A week ago my wife and I went on a 50-mile ride, with 1,000 feet of climbing/descending in the middle 10 miles. We were passed by an older gent riding a single-speed. It was impressive.
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Old 07-03-11, 06:25 PM   #8
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The Le Tour IV is from 1979. That one is "Frosty Blue, " looks like a 21" frame (the smallest offered that year). 1979 and 1980 are the only two model years that Le Tours were built in the Chicago Schwinn plant, FWIW.

http://velobration.com/sldbconsumer/1979/79ccpg04.html
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Old 07-03-11, 07:53 PM   #9
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http://www.velo-pages.com/main.php?g2_itemId=27987

"Certified 1020 Aisi Tubing": Fancy way of saying hi-tensile steel.

Steel rims not so good for utililty use.
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Old 07-03-11, 08:38 PM   #10
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Personally I think $150 is too much for that bike...but that's just me and some here would probably argue against me on that, but that's OK. If the bike was never ridden much you probably wouldn't need new cables for a while. You may not even need brake pads if their not worn, just run a piece of fine sand paper or emery paper across the surface of the pads to remove surface hardening due to age. Before you buy tires check to make sure they need to be replaced; if so Nashbar sell a few 27" tires including a decent Conti Gatorskin if you want a really good tire. If you need new tires you need new tubes, you can get those at Nashbar too in that size or even a 700c 20-23 tube will fit as long as it's a Schrader valve. I converted my Le Tour Luxe to a Presta valves by using a simple rim hole adapter; see: http://www.amazon.com/Schrader-Prest.../dp/B000XNZU1S I did that so I could use any of my presta pumps on it and tubes are easier to find.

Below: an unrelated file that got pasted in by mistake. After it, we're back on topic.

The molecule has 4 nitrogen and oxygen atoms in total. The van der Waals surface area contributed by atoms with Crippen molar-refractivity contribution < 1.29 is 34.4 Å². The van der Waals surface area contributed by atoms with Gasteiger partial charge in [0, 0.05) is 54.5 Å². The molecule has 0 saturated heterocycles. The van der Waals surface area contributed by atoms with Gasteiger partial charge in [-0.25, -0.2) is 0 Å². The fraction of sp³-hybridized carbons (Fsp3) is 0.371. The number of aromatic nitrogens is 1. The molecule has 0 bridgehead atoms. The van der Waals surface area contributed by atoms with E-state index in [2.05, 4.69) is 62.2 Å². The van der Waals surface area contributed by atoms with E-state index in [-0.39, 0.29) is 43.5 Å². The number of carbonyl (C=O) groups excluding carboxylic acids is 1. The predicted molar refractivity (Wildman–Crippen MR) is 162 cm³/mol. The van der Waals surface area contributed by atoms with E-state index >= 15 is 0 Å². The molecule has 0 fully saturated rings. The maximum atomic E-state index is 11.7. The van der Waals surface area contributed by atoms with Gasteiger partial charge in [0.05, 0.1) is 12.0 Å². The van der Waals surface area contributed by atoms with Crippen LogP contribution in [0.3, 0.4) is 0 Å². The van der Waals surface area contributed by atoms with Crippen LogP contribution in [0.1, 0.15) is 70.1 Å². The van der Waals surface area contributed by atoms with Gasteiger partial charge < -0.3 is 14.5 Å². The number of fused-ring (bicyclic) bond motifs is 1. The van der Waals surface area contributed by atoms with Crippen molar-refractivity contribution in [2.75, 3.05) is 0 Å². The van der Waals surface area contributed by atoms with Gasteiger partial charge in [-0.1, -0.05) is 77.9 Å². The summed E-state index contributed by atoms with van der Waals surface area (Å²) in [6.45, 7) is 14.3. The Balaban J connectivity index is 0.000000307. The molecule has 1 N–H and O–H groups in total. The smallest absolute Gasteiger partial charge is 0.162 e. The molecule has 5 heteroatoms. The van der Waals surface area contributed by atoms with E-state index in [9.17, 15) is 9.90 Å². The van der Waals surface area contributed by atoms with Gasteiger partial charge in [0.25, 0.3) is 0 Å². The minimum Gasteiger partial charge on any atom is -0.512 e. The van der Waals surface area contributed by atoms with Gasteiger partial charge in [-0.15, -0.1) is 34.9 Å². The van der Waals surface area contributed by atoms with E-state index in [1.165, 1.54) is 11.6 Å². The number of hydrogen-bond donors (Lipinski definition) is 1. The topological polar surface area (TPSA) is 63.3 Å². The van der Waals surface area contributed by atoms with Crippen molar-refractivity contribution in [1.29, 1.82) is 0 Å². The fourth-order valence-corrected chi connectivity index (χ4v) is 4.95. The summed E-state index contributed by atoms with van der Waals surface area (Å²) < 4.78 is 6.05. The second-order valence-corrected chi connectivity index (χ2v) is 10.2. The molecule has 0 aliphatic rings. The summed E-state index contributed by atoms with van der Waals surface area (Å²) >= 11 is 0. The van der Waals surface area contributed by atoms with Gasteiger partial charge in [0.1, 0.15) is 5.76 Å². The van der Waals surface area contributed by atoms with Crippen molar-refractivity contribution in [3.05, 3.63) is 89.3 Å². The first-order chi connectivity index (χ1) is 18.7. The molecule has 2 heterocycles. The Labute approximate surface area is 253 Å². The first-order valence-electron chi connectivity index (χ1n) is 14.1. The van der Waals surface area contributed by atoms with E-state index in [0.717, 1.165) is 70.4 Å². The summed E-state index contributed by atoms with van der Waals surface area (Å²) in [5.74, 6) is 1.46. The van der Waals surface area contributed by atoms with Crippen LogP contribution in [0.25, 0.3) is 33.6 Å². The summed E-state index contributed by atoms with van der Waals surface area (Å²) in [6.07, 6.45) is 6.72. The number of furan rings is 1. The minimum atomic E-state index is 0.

Personally I think if the bike is in great shape then I would offer $125 and explain you need to do a lot of work to it to make it rideable and point out those things. But again, I wouldn't buy one. I got the Luxe used with about 250 original miles, and the owner kept it covered since 85 and it looked brand new and needed nothing, so I gave him $80 for it which was his asking price.
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Old 07-03-11, 10:13 PM   #11
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I used to sell those and assembled quite a few.
At the time that model was a huge improvement in the Schwinn lineup. Much lighter and better handling than their long in the tooth butt welded behemoths.
All that said, I was not overly impressed with the early Le Tour and felt the frames had a real dead feeling ride. For a few more bucks you could have a ChroMo tube Voyager that had nicer components and was a very nice riding bike.